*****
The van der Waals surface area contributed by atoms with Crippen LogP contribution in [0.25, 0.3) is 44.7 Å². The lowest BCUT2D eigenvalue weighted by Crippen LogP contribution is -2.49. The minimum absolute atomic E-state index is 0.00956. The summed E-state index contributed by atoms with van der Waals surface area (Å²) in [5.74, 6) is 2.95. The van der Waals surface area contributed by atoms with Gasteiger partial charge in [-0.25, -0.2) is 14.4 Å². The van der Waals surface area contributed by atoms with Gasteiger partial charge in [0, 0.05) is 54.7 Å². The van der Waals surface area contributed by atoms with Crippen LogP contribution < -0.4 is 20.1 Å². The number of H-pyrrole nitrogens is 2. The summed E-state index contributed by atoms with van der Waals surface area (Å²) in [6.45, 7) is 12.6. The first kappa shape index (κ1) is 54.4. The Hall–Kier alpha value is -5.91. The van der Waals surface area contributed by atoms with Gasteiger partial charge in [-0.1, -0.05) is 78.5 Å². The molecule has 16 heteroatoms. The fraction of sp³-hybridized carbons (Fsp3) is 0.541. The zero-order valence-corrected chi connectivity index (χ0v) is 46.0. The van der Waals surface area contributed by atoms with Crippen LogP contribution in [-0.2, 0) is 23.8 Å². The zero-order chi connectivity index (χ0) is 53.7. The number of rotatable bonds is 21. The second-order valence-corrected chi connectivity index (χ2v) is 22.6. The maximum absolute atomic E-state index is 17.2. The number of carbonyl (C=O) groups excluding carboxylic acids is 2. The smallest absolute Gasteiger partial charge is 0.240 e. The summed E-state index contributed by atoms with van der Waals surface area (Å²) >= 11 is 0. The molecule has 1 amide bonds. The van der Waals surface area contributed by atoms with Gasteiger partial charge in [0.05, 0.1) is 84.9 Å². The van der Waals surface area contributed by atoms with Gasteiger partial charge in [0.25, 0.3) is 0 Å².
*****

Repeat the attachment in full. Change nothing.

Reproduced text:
The van der Waals surface area contributed by atoms with Crippen LogP contribution in [0.25, 0.3) is 44.7 Å². The lowest BCUT2D eigenvalue weighted by Crippen LogP contribution is -2.49. The minimum absolute atomic E-state index is 0.00956. The summed E-state index contributed by atoms with van der Waals surface area (Å²) in [5.74, 6) is 2.95. The van der Waals surface area contributed by atoms with Gasteiger partial charge in [-0.25, -0.2) is 14.4 Å². The van der Waals surface area contributed by atoms with Gasteiger partial charge in [0, 0.05) is 54.7 Å². The van der Waals surface area contributed by atoms with Crippen LogP contribution < -0.4 is 20.1 Å². The number of H-pyrrole nitrogens is 2. The summed E-state index contributed by atoms with van der Waals surface area (Å²) in [6.45, 7) is 12.6. The first kappa shape index (κ1) is 54.4. The Hall–Kier alpha value is -5.91. The van der Waals surface area contributed by atoms with Gasteiger partial charge in [-0.1, -0.05) is 78.5 Å². The molecule has 16 heteroatoms. The fraction of sp³-hybridized carbons (Fsp3) is 0.541. The zero-order valence-corrected chi connectivity index (χ0v) is 46.0. The van der Waals surface area contributed by atoms with Crippen LogP contribution in [-0.2, 0) is 23.8 Å². The zero-order chi connectivity index (χ0) is 53.7. The number of rotatable bonds is 21. The second-order valence-corrected chi connectivity index (χ2v) is 22.6. The maximum absolute atomic E-state index is 17.2. The number of carbonyl (C=O) groups excluding carboxylic acids is 2. The smallest absolute Gasteiger partial charge is 0.240 e. The summed E-state index contributed by atoms with van der Waals surface area (Å²) >= 11 is 0. The molecule has 1 amide bonds. The van der Waals surface area contributed by atoms with Gasteiger partial charge in [0.05, 0.1) is 84.9 Å². The van der Waals surface area contributed by atoms with Gasteiger partial charge in [0.25, 0.3) is 0 Å².